2. involving an opportunity to elect a change in the method of distribution, including a lump sum distribution, representing the actuarial value of the participant’s remaining monthly benefits, calculated at the time of such election,

  3. to certain retired plan participants. In this regard IRS notes that participants “in objectively determined and nondiscriminatory categories, may be excluded on account of administrative practicalities.”

  4. The election is treated as a new distribution with a new annuity starting date, subject to applicable spousal consent. If no election is made, the ‘old’ benefit payments simply continue.

IRS’s holding

Tax Code section 401(a)(9) generally requires that distributions under a qualified plan must begin as of the required beginning date and continue over a period not exceeding the life (or life expectancy) of the participant or joint life (or joint life expectancy) of the participant and a designated beneficiary. The ‘required beginning date’ is, for 5% owners, the April 1 of the year following the year the participant reaches age 70 1/2 and, for others, the later of this date or April 1 of the year following the year of actual retirement.

In a DB plan, a retired participant who does not take a lump sum distribution at retirement is typically receiving an annuity that began at retirement (the annuity starting date). Applicable regulations provide that once payments have commenced over a period (e.g., over the life of the participant as a life annuity), the period may only be changed in certain circumstances. One of those circumstances is an increase in benefits that is the result of a plan amendment.

The private letter rulings generally hold that the de-risking program involves a plan amendment permitting the change in payment:

The proposed Plan Amendment [providing for the lump sum offer] will result in a change in the annuity payment period. The annuity payment period will be changed in association with the payment of increased benefits as a result of the addition of the lump sum option. … Because the ability to select a lump sum will only be available during a limited window, the increased benefit payments will result from the proposed plan amendment and, as such, are a permitted benefit increase under [the regulation].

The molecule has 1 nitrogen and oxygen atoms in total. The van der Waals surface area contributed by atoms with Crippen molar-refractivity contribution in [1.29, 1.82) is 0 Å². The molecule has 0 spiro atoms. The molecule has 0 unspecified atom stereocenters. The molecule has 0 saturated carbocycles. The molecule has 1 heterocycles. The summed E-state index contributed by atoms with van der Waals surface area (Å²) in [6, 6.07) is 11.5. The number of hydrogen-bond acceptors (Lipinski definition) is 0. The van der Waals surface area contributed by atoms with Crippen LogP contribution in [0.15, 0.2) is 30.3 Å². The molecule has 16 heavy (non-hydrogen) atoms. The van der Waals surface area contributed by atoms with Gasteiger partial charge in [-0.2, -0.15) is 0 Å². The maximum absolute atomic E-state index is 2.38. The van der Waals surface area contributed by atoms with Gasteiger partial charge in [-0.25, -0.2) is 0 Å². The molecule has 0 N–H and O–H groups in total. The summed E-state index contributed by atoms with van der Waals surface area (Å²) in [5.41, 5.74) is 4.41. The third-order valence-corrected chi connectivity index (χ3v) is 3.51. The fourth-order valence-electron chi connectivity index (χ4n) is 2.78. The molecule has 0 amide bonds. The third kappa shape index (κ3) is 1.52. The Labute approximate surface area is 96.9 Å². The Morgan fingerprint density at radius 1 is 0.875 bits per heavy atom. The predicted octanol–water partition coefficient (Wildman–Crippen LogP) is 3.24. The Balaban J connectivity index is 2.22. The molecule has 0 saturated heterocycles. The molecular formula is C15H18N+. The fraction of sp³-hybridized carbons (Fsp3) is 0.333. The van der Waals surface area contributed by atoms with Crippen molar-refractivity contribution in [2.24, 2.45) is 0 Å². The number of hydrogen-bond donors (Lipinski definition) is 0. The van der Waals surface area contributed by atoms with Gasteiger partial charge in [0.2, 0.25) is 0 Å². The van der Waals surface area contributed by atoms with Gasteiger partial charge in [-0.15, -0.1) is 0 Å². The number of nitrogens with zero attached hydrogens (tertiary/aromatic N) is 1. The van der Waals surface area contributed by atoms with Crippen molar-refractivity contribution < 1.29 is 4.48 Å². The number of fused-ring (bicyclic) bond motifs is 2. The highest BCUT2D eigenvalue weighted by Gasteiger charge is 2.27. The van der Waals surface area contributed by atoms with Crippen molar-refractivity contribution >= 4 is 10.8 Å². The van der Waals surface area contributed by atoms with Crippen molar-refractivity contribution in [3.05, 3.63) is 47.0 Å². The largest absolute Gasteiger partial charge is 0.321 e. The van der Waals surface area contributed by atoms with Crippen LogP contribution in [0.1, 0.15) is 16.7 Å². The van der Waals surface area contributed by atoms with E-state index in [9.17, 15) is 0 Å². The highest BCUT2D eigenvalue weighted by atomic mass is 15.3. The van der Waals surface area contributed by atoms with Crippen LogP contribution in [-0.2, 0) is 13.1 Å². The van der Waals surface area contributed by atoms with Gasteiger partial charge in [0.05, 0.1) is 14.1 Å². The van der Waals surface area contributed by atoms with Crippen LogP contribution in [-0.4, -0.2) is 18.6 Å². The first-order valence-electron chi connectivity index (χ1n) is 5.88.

There are some tricky elements to the approach IRS is taking. The lump sum offer is in effect a new benefit with a new annuity starting date. If the offer is taken (that is, if the new benefit is elected), then:

The new benefit must be recalculated as of the new annuity starting date. That benefit is “the current actuarial present value of their accrued benefits in the normal form of benefits, as a qualified optional survivor annuity or an immediate lump sum payment.”

The normal form of the new benefit must be a qualified joint and survivor annuity (if the participant is married) or a single life annuity (if the participant is single). If another benefit is elected (e.g., the lump sum), the participant’s ‘spouse’ must consent to the election (in accordance with standard J&S spousal consent rules). ‘Spouse’ here can be a tricky concept. It includes, according to the IRS, “both the current spouse and a former spouse if the annuitant has remarried since the [original] annuity starting date.”

A new set of annuity starting date disclosures, including, e.g., relative value disclosures, must be provided.

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Rumor had it that IRS was considering holding up de-risking PLRs because of the emerging controversy over de-risking. Thus, the release of these PLRs is good news. Sponsors considering de-risking transactions that involve the offer of lump sums to retirees should consider getting a PLR applicable to that transaction – as noted above, the recently released PLRs have no precedential value and therefore cannot be relied on.